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Value of Vaccines Q4 2020

Immunisation programmes are vital during the pandemic

iStock / Getty Images Plus / Sarah-Jean

Anuradha Gupta

Deputy CEO of Gavi, the Vaccine Alliance

Encouraging news that COVID-19 vaccines in development may offer protection against the coronavirus brings fresh hope that the end of the crisis may be within reach. It couldn’t come sooner.

The virus has already infected 50 million people and claimed more than 1.2 million lives. However, the secondary effects of the pandemic are more debilitating, with one million more children now likely to die in the next six months because of the indirect impact of the pandemic.

Overall, the impact of COVID-19 on people’s lives and livelihoods, and on the global economy, has been nothing short of devastating. While this global crisis has been a wake-up call to the critical role that vaccines play in protecting people’s health, it is also highlighting how fragile our global immunisation gains actually are.

The disruption of immunisation services

It took just six months for this pandemic to knock immunisation coverage in the world’s poorest countries down to levels not seen since the 1990s, unravelling a quarter of a century of progress.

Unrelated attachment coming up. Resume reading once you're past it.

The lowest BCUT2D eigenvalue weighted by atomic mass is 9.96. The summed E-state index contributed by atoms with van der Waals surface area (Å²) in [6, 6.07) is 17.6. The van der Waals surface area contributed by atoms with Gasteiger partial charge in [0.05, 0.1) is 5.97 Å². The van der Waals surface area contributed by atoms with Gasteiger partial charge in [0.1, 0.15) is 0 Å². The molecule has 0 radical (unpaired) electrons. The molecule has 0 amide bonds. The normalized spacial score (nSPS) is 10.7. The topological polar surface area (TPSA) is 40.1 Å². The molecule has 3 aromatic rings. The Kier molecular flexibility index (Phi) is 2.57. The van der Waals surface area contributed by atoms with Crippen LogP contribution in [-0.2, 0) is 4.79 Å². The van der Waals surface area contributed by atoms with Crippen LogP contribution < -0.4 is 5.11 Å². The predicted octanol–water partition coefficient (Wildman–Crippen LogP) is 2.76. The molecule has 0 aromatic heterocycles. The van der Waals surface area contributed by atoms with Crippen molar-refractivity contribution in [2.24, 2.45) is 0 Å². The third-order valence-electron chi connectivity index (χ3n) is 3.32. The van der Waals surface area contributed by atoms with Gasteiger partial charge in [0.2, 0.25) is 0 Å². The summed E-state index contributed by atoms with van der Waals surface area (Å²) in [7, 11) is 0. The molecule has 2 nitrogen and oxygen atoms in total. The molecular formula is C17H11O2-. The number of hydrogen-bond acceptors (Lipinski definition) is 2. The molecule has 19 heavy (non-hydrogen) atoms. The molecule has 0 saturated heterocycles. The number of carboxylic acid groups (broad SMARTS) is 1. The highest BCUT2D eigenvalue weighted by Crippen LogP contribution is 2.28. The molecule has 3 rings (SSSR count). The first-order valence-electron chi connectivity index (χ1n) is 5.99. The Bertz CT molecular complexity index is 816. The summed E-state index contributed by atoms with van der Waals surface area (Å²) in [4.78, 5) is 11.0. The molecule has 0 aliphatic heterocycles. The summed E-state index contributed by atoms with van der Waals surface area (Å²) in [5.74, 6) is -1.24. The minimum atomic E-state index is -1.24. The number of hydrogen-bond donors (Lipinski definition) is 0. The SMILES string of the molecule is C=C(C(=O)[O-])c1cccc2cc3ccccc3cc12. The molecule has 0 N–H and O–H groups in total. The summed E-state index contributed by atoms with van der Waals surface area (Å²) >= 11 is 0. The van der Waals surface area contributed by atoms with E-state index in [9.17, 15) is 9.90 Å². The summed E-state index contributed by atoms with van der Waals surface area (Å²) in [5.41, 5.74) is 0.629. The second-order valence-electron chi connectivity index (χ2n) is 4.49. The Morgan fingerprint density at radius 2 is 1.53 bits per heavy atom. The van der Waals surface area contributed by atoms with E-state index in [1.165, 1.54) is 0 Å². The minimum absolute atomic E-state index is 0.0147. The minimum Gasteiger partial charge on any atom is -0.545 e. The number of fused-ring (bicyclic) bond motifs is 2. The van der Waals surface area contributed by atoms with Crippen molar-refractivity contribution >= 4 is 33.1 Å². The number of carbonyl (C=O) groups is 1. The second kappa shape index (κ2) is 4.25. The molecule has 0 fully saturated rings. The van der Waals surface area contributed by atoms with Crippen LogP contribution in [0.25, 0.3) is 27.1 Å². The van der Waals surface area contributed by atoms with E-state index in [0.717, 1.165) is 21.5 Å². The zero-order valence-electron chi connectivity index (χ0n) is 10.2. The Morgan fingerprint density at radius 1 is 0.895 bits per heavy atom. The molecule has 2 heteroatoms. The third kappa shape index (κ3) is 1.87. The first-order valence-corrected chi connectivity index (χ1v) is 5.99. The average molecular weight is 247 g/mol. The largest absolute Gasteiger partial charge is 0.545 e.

Immunisation services were severely disrupted, putting tens of millions of children at risk from a whole range of infectious diseases such as polio and measles. Outreach services came to a halt, disproportionately impacting marginalised communities. This has exacerbated the risk of countries having to battle multiple disease outbreaks amid a raging COVID-19 and witnessing a spike in child deaths.

So, as we navigate this crisis, one of our top priorities must be to keep routine immunisation services going. The consequences of suspending vaccination sessions to prevent the spread of COVID-19 are far too disastrous. For every COVID-19 death this might prevent, more than 84 children would be at risk of dying from a vaccine-preventable disease.

One million more children now likely to die in the next six months because of the indirect impact of the pandemic.

Helping to future-proof health systems 

Gavi is working closely with countries to prevent such a catastrophe, by providing vital funding and technical support to help bolster health systems weakened by the pandemic. We have an opportunity to build back better and create a new model of resilient, integrated and equitable primary health care delivery.

Health systems of the future must deliver vaccination, the backbone of primary health care, and a range of other vital services. Most importantly, no one should be left behind.

One thing that the pandemic has taught us is the importance of preparedness and prevention. Vaccines prevent diseases, protect people from medical impoverishment and stop outbreaks from escalating into pandemics. Immunisation programmes are themselves vulnerable. So, to protect people, we must also protect them. This would need enhanced political will, financing, human resources and community participation.

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